ROLE OF SICILY AND CIRCUM-SICILIAN ISLANDS AS RECIPIENT AND DONOR AREA FOR ALIEN MARINE MACROPHYTES IN THE CENTRAL MEDITERRANEAN SEA

Research output: Chapter in Book/Report/Conference proceedingConference contribution

Abstract

The spread of alien species is an ongoing phenomenon which is widely recognized as a major threat to biodiversity at all levels. The particularly high rate of alien introductions to the Mediterranean Sea has been mainly fuelled by the opening of the Suez Canal, by shipping, aquaculture and by a rising trend in seawater temperature. As far as marine macrophytes are concerned, a total of 134 species have been listed as possible aliens in the Mediterranean Sea. Among the possible pathways of introduction, shipping is considered the dominant vector of unintentional species introduction in coastal marine systems worldwide. Traversing the Strait of Sicily, the chief passageway from south to north and from east to west, is considered crucial for extending the range from west to east or vice versa of alien species introduced into the Mediterranean Sea. Sicily and the circum-Sicilian Islands, as a consequence of their strategic position at the crossroads between the western and eastern Mediterranean and by virtue of the intense maritime traffic volumes skirting the region, are particularly congenial for and vulnerable to biological marine invasions. this area, due to its crucial position within the Mediterranean Sea, could be an important transboundary station for monitoring the entry and spread of marine alien species.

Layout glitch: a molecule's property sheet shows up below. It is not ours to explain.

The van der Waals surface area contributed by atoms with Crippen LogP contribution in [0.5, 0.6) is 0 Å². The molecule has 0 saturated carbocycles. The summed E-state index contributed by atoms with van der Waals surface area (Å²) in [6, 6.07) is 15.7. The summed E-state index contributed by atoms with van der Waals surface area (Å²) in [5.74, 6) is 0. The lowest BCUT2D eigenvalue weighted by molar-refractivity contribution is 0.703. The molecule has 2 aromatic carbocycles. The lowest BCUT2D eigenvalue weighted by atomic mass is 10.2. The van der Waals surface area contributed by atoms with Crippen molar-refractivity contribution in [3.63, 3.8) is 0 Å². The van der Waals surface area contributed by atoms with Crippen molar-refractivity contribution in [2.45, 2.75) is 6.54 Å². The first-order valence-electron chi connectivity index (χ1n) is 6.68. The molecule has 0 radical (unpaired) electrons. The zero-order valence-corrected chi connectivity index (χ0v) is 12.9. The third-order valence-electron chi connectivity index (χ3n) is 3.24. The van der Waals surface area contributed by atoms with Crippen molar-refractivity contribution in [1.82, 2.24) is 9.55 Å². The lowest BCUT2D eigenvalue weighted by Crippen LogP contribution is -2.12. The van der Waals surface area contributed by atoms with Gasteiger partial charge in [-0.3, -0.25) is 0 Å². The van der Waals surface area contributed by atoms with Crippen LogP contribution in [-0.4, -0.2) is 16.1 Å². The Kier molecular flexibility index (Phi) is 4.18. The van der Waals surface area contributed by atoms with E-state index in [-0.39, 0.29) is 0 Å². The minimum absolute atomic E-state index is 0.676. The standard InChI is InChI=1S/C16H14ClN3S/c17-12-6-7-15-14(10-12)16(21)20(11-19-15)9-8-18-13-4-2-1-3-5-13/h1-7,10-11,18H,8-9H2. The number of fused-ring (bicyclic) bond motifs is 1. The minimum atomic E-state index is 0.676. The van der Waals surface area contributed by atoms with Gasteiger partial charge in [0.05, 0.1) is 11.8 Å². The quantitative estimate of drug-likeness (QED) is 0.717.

Original languageEnglish
Title of host publicationAbstract Book
Pages103-103
Number of pages1
Publication statusPublished - 2017

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